Author Topic: 1994 Osprey - Water Logged Foam  (Read 1703 times)

Offline KP-Skagit

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1994 Osprey - Water Logged Foam
« on: August 23, 2023, 01:08:10 PM »
My dad has a 1994 osprey that has been converted from an inboard to an outboard by a prior owner. Its a great boat but is kind of a slug for speed. On a recent trip we noted a crack in the bilge with water wicking out. We also noted a couple side hatches in the bilge. These opened to show the bilge was a false bottom and a cavity filled with water logged foam on the sides and beneath. I would guess that there are several hundred pounds of this foam. Foam further toward the bow at various access points appeared to be mostly dry, maybe the bottom inch or so was wet.

Has anyone dealt with that in the past? Particularly in an Osprey?

My initial thought is to cut the false bottom out and pull as much foam as possible. That said, I am concerned the foam is considered a structural component of the hull and deck. Perhaps it could be replaced as I know there are better closed cell foams these days.

Appreciate the thoughts!

Offline jackelope

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Re: 1994 Osprey - Water Logged Foam
« Reply #1 on: August 23, 2023, 01:35:39 PM »
Lots of posts on this kind of thing in the aluminum boat Facebook groups I follow. Seems like most people just remove it.

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Offline Special T

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Re: 1994 Osprey - Water Logged Foam
« Reply #2 on: August 23, 2023, 01:36:30 PM »
I purchased my closed cell boat foam from Fiberglass supply near the Burlington airport.

It does have some amount of structure to it, however if it is waterlogged that will cause rot quickly.  If it is as water soaked as you say I would rip it out and do an inspection. Glass work isn't all that hard and Fiber Glass Supply holds demonstration nights con how to use different products and build methods. I 've done work on my boat from the knowledge I've gained.
Take a chunk of the waterlogged foam with you and ask them about it.
Hope that helps.
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Offline KP-Skagit

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Re: 1994 Osprey - Water Logged Foam
« Reply #3 on: August 24, 2023, 11:38:36 AM »
Thanks everyone! Good to know about that fiberglass repair class.

My general leaning is to not replace the foam. I know that's a coast guard deal but if we need that foam to keep us floating the boat is probably a loss anyways...

Offline fishngamereaper

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Re: 1994 Osprey - Water Logged Foam
« Reply #4 on: August 24, 2023, 01:02:45 PM »
Foam isn't necessary to float a non compromised hull...water displacement and air do that .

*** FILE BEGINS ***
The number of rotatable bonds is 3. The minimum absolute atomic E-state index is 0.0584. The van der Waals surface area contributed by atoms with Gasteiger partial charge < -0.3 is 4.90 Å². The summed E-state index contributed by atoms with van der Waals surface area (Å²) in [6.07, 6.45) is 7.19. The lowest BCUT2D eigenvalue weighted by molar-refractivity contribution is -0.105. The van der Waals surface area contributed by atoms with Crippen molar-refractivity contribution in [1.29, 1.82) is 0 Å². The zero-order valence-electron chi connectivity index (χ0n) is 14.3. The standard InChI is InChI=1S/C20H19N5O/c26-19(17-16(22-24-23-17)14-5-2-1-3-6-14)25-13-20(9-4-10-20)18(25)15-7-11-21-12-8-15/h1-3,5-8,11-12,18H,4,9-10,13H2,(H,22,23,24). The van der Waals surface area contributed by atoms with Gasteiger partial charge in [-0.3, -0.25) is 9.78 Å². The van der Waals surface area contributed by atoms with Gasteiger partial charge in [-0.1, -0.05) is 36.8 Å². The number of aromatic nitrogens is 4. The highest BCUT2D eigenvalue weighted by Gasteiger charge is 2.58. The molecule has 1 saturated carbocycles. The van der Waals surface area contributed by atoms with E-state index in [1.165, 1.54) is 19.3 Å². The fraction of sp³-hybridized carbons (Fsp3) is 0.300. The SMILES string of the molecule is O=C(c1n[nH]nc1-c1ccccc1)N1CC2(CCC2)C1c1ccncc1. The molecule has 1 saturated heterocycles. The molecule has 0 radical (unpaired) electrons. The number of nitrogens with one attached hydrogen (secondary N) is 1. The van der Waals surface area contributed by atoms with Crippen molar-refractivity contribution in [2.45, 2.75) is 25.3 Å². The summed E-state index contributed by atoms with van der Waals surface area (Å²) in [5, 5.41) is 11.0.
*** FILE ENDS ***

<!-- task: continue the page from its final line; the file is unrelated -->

Foam only helps if the boat becomes non seaworthy....sinks, etc..
Lots of boats don't have foam in them at all. Tin or glass...
I've seen guys remove old foam and just leave it ...or replace with ping pong balls or closed cell foam for piece of mind...

I wasn't aware osprey used foam in their boats... normally heavy glass boats don't..
Does it appear factory or a retro thing when the bracket was installed....

Also if the bracket wasn't done right the whole hull could be junk...
The sluggish part could be caused by the bracket design and motor height as well...

Offline KP-Skagit

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Re: 1994 Osprey - Water Logged Foam
« Reply #5 on: August 25, 2023, 09:00:09 AM »
Bracket was done professionally and is identical to the ones they put on their boats now so I think that is good to go.

Foam was original. If we remove it we will probably leave it out. Just a pretty invasive undertaking and like anything with boats, very cumbersome. Really hoping to find someone who has done in on their Osprey for insights.

Offline Happy Gilmore

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Re: 1994 Osprey - Water Logged Foam
« Reply #6 on: September 04, 2023, 10:34:06 AM »
Owner of a small Boston Whaler for over 40 years now. Have it in dry storage waiting for time. So, I've done many years of reading on the topic. As you know, BWs are foam filled. There are only 2 ways to correct soaked foam and only one is foul proof and safe. Generally, an undesirable option. Removal of all foam is the first. Drying is the second which, is so so.

Depending on the encapsulated chambers, on BWs you drill 2" holes at the low points and high points of the foam areas and prop up the boat to dry for a year in a covered spot. My little baby whaler has been sitting for 18 months now.

If you have water weeping out, you need to know a few things for safety. The original weight of the hull, weight as outfitted, weight added when the modifications were made.

Current weight, weight after holes and Drying and weight months thereafter. One fellow restoring a 21' whaler lost 600lbs of weight after drilling core holes and propping up the hull for 18 months. He ended up pulling the decks, stripping the foam and rebuilding it. Determined I guess?

Soggy hull makes glass go bad too. So, not something to take lightly in a bigger and modified boat I'd say.
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